MEGAN ABBOTT is the Edgar award-winning author of six novels, including Dare Me, The End of Everything and Bury Me Deep. Her writing has appeared in Detroit Noir, Queens Noir, Phoenix Noir, New York Times and Los Angeles Times Magazine. She is the author of The Street Was Mine: White Masculinity in Hardboiled Fiction and Film Noir and editor of A Hell of a Woman, a female crime fiction anthology. She has been nominated for awards including the Steel Dagger, the LA Times Book Prize and the Pushcart Prize. Currently, she is working on the screenplay for her novel, Dare Me, soon to be a major motion picture.

Born in the Detroit area, she graduated from the University of Michigan with a B.A. in English Literature and went on to receive her Ph.D. in English and American literature from New York University. She lives in Queens, New York City.

Customer Reviews

3.2 out of 5 stars

Most Helpful Customer Reviews

40 of 42 people found the following review helpful By Luan Gaines HALL OF FAMETOP 1000 REVIEWERVINE VOICE on June 17, 2014
Format: Hardcover
The minds of teens are fertile, often given to catastrophic thinking (“If I can’t have a certain boyfriend/ coveted pair of shoes/ tickets to a concert, I’ll die.”) and the need to belong. Girlfriends Gabby, Deenie and Lise, all students at Dryden High, are no exception- until the day when Lise is taken by a strange fit in class. When the others learn that Lise has been taken to the local hospital in critical condition, they eagerly indulge in rampant speculation about the cause of her hospitalization, every opinion exacerbated and embellished on social media. Lise has become a male magnet since morphing into a young woman with the curves to turn admirers’ heads, occasioning much gossip and not a little envy from her peers. Gabby, one of the trio, is so stylish that a loyal following emulates her style of dress and affectations, Deenie’s friend since their first days in grade school. Of the three, Deenie Nash is the most level-headed, living with her brother Eli, a hockey star and her father, Tom, a teacher at the school, their mother having left the family for greener pastures, taking her children for random visits, essentially unreliable in a pinch.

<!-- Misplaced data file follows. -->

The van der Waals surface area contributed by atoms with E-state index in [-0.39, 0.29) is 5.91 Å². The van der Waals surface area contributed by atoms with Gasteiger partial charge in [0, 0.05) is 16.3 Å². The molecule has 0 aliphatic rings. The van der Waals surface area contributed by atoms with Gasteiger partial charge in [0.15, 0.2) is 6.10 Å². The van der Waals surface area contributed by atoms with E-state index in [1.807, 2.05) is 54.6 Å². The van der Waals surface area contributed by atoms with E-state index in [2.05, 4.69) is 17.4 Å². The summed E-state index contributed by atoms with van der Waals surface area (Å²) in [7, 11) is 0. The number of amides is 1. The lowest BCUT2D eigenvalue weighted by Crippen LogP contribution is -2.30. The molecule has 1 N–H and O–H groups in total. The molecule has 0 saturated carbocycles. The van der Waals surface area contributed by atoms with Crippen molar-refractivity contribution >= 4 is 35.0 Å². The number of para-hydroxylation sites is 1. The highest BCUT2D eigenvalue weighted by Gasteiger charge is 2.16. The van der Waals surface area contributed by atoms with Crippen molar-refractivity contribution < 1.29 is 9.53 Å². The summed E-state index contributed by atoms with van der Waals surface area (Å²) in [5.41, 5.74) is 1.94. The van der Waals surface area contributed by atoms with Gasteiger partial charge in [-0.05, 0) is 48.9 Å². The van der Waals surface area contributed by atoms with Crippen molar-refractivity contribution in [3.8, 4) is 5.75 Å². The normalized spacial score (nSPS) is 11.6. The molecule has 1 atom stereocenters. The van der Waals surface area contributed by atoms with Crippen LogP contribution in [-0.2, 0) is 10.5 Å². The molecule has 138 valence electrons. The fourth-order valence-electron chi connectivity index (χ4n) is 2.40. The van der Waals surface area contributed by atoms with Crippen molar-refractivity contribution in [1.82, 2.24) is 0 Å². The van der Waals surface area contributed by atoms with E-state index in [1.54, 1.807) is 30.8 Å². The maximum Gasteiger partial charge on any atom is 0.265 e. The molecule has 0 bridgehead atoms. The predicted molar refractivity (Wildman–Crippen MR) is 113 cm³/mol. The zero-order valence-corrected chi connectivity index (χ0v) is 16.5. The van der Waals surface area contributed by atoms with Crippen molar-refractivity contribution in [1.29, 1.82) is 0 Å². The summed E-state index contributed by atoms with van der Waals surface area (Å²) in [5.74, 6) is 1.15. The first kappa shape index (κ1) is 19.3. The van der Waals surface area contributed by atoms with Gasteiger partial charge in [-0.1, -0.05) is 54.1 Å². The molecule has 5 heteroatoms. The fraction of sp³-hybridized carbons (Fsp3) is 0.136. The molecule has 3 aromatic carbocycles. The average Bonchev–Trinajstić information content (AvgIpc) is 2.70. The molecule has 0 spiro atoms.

As Lise’s unknown medical condition becomes the fulcrum for a crisis built of rumor and fear, the school is slowly infected, one by one, other girls falling prey to strange fits, like the one that delivered Lise to an unknown fate. The template is set, the school-and social media- a breeding ground for rumor, the fits feeding on one unsuspecting teen after another, all of them girls.
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27 of 28 people found the following review helpful By TChris TOP 100 REVIEWER on June 22, 2014
Format: Hardcover
Deenie Nash is in high school, as is her brother Eli, a handsome hockey player who is a bit of a rogue. Their father, Tom, is a teacher at the school. Their mother lives elsewhere. The Fever's drama starts when Deenie's best friend, Lise, is stricken not with a fever, but with seizures. Lise is hospitalized and in a coma when Deenie's newest friend, Gabby, has something that appears to be a seizure while performing in a recital. Other symptoms begin to afflict Deenie's other friends, leading high school girls to text all sorts of inane theories to each other involving rabid bats and a polluted lake. As more girls develop symptoms, CNN turns up to report the growing hysteria.